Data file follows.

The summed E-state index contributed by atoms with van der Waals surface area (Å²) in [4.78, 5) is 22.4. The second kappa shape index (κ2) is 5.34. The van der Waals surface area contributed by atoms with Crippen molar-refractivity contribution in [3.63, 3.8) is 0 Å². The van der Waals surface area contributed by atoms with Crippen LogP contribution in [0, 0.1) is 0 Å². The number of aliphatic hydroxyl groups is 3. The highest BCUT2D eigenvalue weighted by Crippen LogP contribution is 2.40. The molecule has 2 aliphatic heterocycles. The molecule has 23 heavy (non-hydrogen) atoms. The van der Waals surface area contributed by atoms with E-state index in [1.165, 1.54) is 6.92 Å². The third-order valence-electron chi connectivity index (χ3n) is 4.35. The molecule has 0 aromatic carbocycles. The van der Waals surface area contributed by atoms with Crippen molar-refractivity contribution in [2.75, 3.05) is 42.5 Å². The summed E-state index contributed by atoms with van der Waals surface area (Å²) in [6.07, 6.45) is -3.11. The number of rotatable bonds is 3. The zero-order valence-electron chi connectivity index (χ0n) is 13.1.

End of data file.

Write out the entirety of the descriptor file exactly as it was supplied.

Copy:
The summed E-state index contributed by atoms with van der Waals surface area (Å²) in [4.78, 5) is 22.4. The second kappa shape index (κ2) is 5.34. The van der Waals surface area contributed by atoms with Crippen molar-refractivity contribution in [3.63, 3.8) is 0 Å². The van der Waals surface area contributed by atoms with Crippen LogP contribution in [0, 0.1) is 0 Å². The number of aliphatic hydroxyl groups is 3. The highest BCUT2D eigenvalue weighted by Crippen LogP contribution is 2.40. The molecule has 2 aliphatic heterocycles. The molecule has 23 heavy (non-hydrogen) atoms. The van der Waals surface area contributed by atoms with E-state index in [1.165, 1.54) is 6.92 Å². The third-order valence-electron chi connectivity index (χ3n) is 4.35. The molecule has 0 aromatic carbocycles. The van der Waals surface area contributed by atoms with Crippen molar-refractivity contribution in [2.75, 3.05) is 42.5 Å². The summed E-state index contributed by atoms with van der Waals surface area (Å²) in [6.07, 6.45) is -3.11. The number of rotatable bonds is 3. The zero-order valence-electron chi connectivity index (χ0n) is 13.1.